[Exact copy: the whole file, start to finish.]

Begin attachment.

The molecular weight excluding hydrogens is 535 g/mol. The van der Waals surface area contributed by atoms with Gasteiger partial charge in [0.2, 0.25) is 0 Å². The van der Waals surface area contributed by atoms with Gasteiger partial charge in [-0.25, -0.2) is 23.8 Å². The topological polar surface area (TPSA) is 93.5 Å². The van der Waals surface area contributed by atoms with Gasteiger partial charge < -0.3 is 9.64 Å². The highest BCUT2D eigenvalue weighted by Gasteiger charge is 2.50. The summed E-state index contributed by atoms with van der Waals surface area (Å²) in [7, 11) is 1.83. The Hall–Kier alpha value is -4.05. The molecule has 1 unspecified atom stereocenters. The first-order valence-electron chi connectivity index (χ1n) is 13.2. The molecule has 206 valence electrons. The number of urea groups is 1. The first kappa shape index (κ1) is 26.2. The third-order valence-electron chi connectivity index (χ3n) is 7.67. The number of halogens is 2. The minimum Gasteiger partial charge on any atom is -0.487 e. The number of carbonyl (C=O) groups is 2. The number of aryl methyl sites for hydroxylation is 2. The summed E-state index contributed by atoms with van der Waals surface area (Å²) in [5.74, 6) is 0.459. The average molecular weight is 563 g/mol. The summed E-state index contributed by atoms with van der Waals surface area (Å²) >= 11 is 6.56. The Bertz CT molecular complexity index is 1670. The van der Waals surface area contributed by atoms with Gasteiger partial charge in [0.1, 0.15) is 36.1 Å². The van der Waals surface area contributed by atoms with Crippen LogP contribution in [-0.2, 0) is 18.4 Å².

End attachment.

The molecular weight excluding hydrogens is 535 g/mol. The van der Waals surface area contributed by atoms with Gasteiger partial charge in [0.2, 0.25) is 0 Å². The van der Waals surface area contributed by atoms with Gasteiger partial charge in [-0.25, -0.2) is 23.8 Å². The topological polar surface area (TPSA) is 93.5 Å². The van der Waals surface area contributed by atoms with Gasteiger partial charge < -0.3 is 9.64 Å². The highest BCUT2D eigenvalue weighted by Gasteiger charge is 2.50. The summed E-state index contributed by atoms with van der Waals surface area (Å²) in [7, 11) is 1.83. The Hall–Kier alpha value is -4.05. The molecule has 1 unspecified atom stereocenters. The first-order valence-electron chi connectivity index (χ1n) is 13.2. The molecule has 206 valence electrons. The number of urea groups is 1. The first kappa shape index (κ1) is 26.2. The third-order valence-electron chi connectivity index (χ3n) is 7.67. The number of halogens is 2. The minimum Gasteiger partial charge on any atom is -0.487 e. The number of carbonyl (C=O) groups is 2. The number of aryl methyl sites for hydroxylation is 2. The summed E-state index contributed by atoms with van der Waals surface area (Å²) in [5.74, 6) is 0.459. The average molecular weight is 563 g/mol. The summed E-state index contributed by atoms with van der Waals surface area (Å²) >= 11 is 6.56. The Bertz CT molecular complexity index is 1670. The van der Waals surface area contributed by atoms with Gasteiger partial charge in [0.1, 0.15) is 36.1 Å². The van der Waals surface area contributed by atoms with Crippen LogP contribution in [-0.2, 0) is 18.4 Å².